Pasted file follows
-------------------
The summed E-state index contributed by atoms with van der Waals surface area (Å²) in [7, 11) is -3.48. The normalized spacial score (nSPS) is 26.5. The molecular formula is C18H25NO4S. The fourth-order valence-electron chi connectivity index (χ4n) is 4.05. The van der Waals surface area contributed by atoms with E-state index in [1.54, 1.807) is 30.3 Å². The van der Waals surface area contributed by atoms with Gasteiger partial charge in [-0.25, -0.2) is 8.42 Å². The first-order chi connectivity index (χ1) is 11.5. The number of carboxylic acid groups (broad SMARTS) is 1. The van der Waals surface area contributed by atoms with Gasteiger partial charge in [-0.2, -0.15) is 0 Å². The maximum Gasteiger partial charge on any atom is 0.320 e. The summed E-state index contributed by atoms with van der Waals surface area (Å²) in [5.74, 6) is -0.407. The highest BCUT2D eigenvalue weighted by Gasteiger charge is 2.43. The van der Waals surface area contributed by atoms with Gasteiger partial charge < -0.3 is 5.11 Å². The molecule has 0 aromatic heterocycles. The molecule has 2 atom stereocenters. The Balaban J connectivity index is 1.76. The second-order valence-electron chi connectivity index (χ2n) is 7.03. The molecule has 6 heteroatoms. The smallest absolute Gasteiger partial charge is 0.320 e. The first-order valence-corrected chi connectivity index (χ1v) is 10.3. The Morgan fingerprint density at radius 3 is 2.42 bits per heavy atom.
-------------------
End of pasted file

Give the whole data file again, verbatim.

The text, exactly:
The summed E-state index contributed by atoms with van der Waals surface area (Å²) in [7, 11) is -3.48. The normalized spacial score (nSPS) is 26.5. The molecular formula is C18H25NO4S. The fourth-order valence-electron chi connectivity index (χ4n) is 4.05. The van der Waals surface area contributed by atoms with E-state index in [1.54, 1.807) is 30.3 Å². The van der Waals surface area contributed by atoms with Gasteiger partial charge in [-0.25, -0.2) is 8.42 Å². The first-order chi connectivity index (χ1) is 11.5. The number of carboxylic acid groups (broad SMARTS) is 1. The van der Waals surface area contributed by atoms with Gasteiger partial charge in [-0.2, -0.15) is 0 Å². The maximum Gasteiger partial charge on any atom is 0.320 e. The summed E-state index contributed by atoms with van der Waals surface area (Å²) in [5.74, 6) is -0.407. The highest BCUT2D eigenvalue weighted by Gasteiger charge is 2.43. The van der Waals surface area contributed by atoms with Gasteiger partial charge < -0.3 is 5.11 Å². The molecule has 0 aromatic heterocycles. The molecule has 2 atom stereocenters. The Balaban J connectivity index is 1.76. The second-order valence-electron chi connectivity index (χ2n) is 7.03. The molecule has 6 heteroatoms. The smallest absolute Gasteiger partial charge is 0.320 e. The first-order valence-corrected chi connectivity index (χ1v) is 10.3. The Morgan fingerprint density at radius 3 is 2.42 bits per heavy atom.